This was a tough realization for me. I had not been one that had struggled with mental health issues in the past and I found myself in unfamiliar territory. For a while I suffered in silence; I did not know how to talk about these new feelings I was experiencing. I grew up a generally happy kid, maybe believing I was immune to these struggles. But if there is anything this experience has taught me is that we are all susceptible to having mental health crises in our lives if the right events line up. I learned if it could happen to me, it really could happen to anyone of us.

In the months that followed I took several steps toward a mental health recovery. I took a class at my local church teaching on mental health and emotional resilience, I started speaking with a mental health professional offered through my company benefits, and attended many listening and info sessions to incorporate tactics like box breathing and better sleep into my life.

This could not have come at a better time, as coming out of my physical recovery we came directly into 2020 and the effects of COVID-19, where fear, isolation, political unrest, and sickness challenged all our mental health. On top of that, as gyms closed and activities stopped, I found it difficult to get active and return to a healthy workout routine and activities I enjoyed before my condition. Working out and fitness had always been a part of me as a Lacrosse player before surgery, and I felt like I was losing a piece of my identity as my body lost a considerable amount of stamina, muscle mass, and endurance through recovery.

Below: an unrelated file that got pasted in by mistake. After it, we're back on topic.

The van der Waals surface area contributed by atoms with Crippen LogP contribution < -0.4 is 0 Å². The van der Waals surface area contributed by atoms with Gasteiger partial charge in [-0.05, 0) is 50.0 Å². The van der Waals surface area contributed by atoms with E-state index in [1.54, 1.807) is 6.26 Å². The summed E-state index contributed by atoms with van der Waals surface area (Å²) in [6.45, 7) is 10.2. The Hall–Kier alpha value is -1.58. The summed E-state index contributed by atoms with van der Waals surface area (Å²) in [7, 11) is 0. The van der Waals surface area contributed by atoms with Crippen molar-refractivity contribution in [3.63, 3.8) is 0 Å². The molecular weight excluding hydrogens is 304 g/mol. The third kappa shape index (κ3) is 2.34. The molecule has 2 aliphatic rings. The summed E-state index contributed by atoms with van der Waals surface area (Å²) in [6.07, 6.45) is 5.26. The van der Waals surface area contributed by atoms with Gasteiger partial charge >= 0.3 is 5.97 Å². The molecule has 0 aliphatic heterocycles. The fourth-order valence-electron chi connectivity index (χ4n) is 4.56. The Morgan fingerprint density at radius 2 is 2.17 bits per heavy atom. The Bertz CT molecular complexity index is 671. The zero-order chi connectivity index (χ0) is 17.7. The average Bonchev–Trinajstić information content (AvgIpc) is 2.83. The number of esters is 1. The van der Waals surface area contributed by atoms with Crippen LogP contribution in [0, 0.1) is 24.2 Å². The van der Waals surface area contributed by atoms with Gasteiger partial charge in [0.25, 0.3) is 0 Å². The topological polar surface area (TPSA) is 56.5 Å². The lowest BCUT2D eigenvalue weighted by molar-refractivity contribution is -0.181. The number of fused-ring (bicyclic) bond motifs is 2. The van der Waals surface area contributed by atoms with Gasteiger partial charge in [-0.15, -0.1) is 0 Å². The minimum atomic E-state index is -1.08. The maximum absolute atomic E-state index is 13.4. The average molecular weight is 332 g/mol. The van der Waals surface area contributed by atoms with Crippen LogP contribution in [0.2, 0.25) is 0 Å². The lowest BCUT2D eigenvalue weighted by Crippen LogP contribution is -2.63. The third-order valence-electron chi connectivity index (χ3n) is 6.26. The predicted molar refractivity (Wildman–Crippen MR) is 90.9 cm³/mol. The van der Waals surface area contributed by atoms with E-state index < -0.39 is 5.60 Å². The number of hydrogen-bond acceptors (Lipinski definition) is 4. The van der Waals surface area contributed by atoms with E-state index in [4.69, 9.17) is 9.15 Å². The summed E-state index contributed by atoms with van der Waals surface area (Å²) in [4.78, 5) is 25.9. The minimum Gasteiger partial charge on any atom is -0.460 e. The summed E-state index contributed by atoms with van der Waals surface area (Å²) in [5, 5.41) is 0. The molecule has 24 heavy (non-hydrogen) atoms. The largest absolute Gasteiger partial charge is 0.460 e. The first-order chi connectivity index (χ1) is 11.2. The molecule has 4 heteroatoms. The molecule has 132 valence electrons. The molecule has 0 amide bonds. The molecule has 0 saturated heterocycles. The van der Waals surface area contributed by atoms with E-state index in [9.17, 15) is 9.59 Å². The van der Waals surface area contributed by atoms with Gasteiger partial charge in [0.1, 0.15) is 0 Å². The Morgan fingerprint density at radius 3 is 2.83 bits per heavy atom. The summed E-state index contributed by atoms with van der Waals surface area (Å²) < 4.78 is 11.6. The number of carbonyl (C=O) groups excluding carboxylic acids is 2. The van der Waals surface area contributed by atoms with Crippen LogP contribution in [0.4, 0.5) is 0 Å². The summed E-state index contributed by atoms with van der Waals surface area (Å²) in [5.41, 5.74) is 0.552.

Through time and implementation of the emotional resilience principles taught to me, I started to notice a difference. As I focused on meditation and breathing, I noticed my panic attacks were fewer and farther between. As I worked on my new diet and made healthy choices and learned what my body now needs, I noticed an increase in energy and more healing. As I focused on doing what activities I could and getting out more walking, jump roping and sometimes even running, I noticed strength starting to come back little by little as activity nurtured both my body and my mind.

It was my goal to establish a consistent and healthy routine to incorporate goodness back into my life. I now am back at the gym 4-5 times per week; even though my workout looks different, and the weight is lighter than it used to be, it feels good to move. I have set a better night routine to wake up ready for an early morning start. I have been prepping my weekly meals each Sunday to have a more nutritious diet of things that I can actually eat, which also saves me money not having to eat out each meal. I have been taking micro breaks in the day to get outside and walk my planned 1,000 steps and enjoy this beautiful spring weather and sunshine to recharge my day. I make time to disconnect from work and connect with my growing family, as my wife and I have welcomed two more children into our home since my surgery, a blessing of this God-given second chance at life.

For me, these lase changes represent the culmination of the effort and journey I have taken over the past 4 years. It is a time to now put into practice the things I have learned through my experience and an opportunity to build back a better version of me. Now as the pandemic is subsiding and we return to normal activity, I am also turning a new chapter and getting back into my activities as I see sunnier days ahead. I am grateful for emotional resilience practices and other mental health resources that have given me new perspective, hope, and the chance to get back on my feet to be there for my family and build a better me.